Yvonne & Koen’s story begins in Art Basel, temple of contemporary art.Ours begins in an installation made by Alice Nikolaeva in the shape of an orthodox church.
Story of artists Yvonne De Grazia & Koen Wastijn and their encounter with the work of young Russian artist.
Yvonne went to art school in the early 90’s. Metz, Saarbrücken, Milan, Nancy, she discovered cities but also met people who shape the beginning of her career. Like, her professor of that time, French-German Artist Jochen Gerz
Yvonne – I took part with him and a group of students in the realization of the Monument against racism in Saarbrücken, Germany. During the night we removed cobblestones from the promenade leading to the former regional Nazi administration. We engraved the names of German Jewish Cemeteries into the stones before returning to where they had been taken. The stones were placed with the inscription facing down so that the square remained unchanged and the monument invisible. In my opinion the postwar art cannot be visual, there must be a commitment.
I’m not interested about Baby-Sitting in the art!
My encounter with German artist Ingo Günther was also important. He’s been living for many years in USA and I met him while visiting his studio. He told me something that I remember well: “In art, I’m not interested in Baby-Sitting!”.
Of course, there are a lot of others encounters, big names, poets, musicians, friends but those two I remember very well.
Yvonne & Koen knew East Germany before the fall of the wall and they experienced those two different worlds. That is one of the reasons why the work of Alice Nikolaeva has piqued their interest and they decided to buy the piece “Ice Cream”
Koen – In Alice’s work, I like the reference to Orthodox Church. She presents a kind of 3D plan of a missing space.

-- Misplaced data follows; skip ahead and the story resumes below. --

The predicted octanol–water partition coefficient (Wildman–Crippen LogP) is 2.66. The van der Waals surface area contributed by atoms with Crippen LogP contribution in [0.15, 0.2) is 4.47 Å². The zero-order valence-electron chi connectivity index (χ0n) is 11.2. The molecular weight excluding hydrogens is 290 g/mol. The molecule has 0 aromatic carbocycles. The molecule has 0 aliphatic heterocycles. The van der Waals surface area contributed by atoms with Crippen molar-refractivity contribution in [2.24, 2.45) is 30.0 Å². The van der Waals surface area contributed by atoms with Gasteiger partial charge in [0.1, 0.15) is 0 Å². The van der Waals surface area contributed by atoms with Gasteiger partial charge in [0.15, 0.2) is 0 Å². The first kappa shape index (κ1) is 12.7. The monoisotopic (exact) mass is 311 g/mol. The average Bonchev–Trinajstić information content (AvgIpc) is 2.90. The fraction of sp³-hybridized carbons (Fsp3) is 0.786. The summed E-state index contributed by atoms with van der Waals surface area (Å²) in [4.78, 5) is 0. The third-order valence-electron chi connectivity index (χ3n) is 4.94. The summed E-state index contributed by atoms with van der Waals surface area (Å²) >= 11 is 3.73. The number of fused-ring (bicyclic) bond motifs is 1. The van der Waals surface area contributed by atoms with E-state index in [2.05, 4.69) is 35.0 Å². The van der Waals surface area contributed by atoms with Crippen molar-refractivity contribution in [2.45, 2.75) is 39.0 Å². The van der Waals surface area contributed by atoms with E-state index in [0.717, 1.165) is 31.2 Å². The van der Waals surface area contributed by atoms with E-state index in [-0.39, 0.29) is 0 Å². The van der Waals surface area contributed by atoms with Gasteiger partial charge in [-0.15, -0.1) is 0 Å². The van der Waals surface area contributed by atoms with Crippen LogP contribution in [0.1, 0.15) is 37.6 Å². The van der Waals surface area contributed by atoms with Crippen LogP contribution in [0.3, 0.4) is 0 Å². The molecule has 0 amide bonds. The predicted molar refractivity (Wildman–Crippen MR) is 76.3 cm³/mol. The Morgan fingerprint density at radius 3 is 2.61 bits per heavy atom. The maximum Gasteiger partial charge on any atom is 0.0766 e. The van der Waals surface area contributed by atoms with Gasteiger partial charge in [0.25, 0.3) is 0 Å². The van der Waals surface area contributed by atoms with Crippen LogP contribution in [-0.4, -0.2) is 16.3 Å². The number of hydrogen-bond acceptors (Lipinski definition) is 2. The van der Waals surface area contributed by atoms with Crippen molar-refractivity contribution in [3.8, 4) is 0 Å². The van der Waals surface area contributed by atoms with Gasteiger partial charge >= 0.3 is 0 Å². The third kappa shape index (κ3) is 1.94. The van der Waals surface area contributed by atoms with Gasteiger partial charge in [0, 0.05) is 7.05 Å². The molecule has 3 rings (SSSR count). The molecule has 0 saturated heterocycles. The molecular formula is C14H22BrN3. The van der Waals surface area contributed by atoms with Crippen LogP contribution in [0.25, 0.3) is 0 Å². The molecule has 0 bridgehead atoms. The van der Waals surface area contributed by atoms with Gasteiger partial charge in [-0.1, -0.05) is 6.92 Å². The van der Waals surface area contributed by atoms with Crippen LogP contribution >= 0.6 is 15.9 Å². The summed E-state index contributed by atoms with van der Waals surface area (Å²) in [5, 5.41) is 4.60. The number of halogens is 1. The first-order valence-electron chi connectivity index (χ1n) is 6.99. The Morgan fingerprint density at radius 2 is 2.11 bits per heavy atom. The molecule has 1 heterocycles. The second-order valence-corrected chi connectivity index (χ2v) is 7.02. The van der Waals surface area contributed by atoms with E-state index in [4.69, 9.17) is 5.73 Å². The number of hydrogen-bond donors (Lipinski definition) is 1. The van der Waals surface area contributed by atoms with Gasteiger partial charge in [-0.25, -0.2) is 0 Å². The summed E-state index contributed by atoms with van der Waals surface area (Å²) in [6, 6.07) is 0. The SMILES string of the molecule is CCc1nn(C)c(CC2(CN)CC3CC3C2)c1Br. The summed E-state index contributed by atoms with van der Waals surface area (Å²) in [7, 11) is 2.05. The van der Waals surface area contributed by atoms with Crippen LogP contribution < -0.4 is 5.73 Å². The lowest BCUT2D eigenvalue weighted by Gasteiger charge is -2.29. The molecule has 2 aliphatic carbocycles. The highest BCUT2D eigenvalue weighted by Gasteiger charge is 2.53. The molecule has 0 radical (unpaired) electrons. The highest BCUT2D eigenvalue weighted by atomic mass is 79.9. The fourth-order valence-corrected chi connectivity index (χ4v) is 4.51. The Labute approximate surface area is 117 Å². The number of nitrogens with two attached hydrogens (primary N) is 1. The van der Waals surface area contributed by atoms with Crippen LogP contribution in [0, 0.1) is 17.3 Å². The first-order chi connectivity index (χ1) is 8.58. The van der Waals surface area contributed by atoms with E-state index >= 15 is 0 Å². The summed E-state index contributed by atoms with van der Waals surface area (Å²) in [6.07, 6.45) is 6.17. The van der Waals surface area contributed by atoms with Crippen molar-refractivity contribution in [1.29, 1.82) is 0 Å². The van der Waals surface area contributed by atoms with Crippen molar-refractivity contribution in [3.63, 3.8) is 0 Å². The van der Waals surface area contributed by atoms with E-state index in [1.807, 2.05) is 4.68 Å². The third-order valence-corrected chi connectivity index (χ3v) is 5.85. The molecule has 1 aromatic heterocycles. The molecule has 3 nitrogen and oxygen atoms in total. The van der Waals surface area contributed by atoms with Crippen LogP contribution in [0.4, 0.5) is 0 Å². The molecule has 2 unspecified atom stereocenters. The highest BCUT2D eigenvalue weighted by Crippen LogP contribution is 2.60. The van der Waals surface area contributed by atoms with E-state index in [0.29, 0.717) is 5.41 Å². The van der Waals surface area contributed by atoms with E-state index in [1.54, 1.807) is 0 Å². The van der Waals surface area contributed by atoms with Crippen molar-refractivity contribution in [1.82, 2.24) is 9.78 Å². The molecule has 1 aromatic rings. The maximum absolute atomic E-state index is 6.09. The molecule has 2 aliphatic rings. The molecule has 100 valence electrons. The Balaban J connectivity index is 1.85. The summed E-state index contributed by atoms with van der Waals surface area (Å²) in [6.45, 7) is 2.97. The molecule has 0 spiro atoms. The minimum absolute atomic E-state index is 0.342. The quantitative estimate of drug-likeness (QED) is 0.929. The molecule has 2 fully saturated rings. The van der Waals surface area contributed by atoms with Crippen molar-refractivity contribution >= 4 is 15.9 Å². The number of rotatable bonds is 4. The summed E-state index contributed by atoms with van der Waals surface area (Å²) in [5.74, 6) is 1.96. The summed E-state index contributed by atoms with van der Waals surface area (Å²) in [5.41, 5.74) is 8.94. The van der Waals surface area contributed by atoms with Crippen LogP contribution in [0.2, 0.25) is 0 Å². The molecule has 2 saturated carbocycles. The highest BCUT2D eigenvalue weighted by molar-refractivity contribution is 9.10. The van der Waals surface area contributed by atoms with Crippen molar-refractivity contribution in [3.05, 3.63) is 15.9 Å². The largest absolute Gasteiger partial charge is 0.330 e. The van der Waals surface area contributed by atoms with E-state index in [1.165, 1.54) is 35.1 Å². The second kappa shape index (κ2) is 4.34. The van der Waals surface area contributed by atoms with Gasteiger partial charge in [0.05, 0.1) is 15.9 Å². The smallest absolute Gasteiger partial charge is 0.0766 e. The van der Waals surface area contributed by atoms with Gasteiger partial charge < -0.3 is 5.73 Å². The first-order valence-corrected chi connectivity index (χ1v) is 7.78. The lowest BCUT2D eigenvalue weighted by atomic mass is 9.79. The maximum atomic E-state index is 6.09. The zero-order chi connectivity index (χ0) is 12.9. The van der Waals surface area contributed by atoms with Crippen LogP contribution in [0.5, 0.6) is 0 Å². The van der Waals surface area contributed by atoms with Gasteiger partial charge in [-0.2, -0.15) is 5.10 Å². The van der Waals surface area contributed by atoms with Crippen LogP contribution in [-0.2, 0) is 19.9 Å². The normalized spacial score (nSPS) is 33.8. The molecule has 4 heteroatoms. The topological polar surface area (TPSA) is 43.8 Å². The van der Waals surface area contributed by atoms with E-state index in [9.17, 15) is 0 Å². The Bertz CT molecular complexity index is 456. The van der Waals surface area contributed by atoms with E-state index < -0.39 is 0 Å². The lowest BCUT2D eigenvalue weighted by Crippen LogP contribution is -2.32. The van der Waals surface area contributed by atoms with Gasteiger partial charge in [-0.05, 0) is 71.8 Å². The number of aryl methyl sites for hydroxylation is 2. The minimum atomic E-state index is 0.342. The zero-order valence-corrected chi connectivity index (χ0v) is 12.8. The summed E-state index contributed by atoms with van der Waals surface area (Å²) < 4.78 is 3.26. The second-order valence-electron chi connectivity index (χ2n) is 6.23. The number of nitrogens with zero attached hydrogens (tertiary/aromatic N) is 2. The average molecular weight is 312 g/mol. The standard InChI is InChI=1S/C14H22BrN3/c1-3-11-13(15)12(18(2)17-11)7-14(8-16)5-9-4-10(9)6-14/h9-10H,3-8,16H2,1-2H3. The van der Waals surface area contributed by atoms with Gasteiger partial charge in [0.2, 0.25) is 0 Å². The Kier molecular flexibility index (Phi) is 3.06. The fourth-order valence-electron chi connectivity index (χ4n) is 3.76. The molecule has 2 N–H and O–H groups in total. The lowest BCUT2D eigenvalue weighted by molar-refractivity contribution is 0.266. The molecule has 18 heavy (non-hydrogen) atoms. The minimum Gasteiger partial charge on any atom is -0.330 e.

Yvonne – I got pictures taken in Bulgarian playground. I identified with Alice’s structures that reminded me these pictures from the Soviet Union Period. I’ve a real interest in the Soviet aesthetics and the pictures that we could find during USSR.
Yvonne shows us notebooks from the East Germany in which she pasted satellite pictures.
Yvonne – “I’m fascinated by the spying and terrorism world and wanted to carry out a project with satellite pictures…”
That is the starting point of “Beyrouth Series” a 1998 project. She will offer us a negative
Yvonnes – I was captivated by the pictures of holiday catalogues. A true symbol of territory conquest. So, I started to film those catalogues and then I took pictures of the movie that appeared on my small Sony Screen.
The result looks like a satellite picture taken in a war zone. We can almost feel that quiet moment previous a bombing.
This is the turn of Koen to present us one of the many projects he has done. He leaves us and come back with a part of a molding and tell us:
it is important to approach an exhibition from multiple perspectives
Koen – This is one of the trials conducted during an exhibition that I did in Australia, the woodworms’ mountains. It was in 2005 and I was travelling to Sydney to meet my new gallery. The gallerists traditionally organized a two months road trip across Australia to get to know their new artists. The trip ended in the North of Australia where I met famous Aboriginal painters. There, I went looking for woodworms’ mountains, impressive constructions that can measure sometimes several meters and built by those insects organized in perfect society.
Back in Sidney, I formed a team, together with a sculptor and we went to mold the mountains. The aboriginal populations gave their agreement on the project. It took more than a month to mold the mountains, some of them reaching height more than 2,5 meter height.
Then the mold has been transported to the gallery in Sidney where we made the sculpture during the exhibition. The show was accompanied by a video installation because, in my view, it is important to approach an exhibition from multiple perspectives, to tell a story.
The molds have been shipped to the port of Antwerp and the project has been exhibited in MAAC.
For Koen, a lot of encounters, travels, adventures and discoveries too but unfortunately we don’t have enough time to tell you more…
Pictures: Angélique Legeleux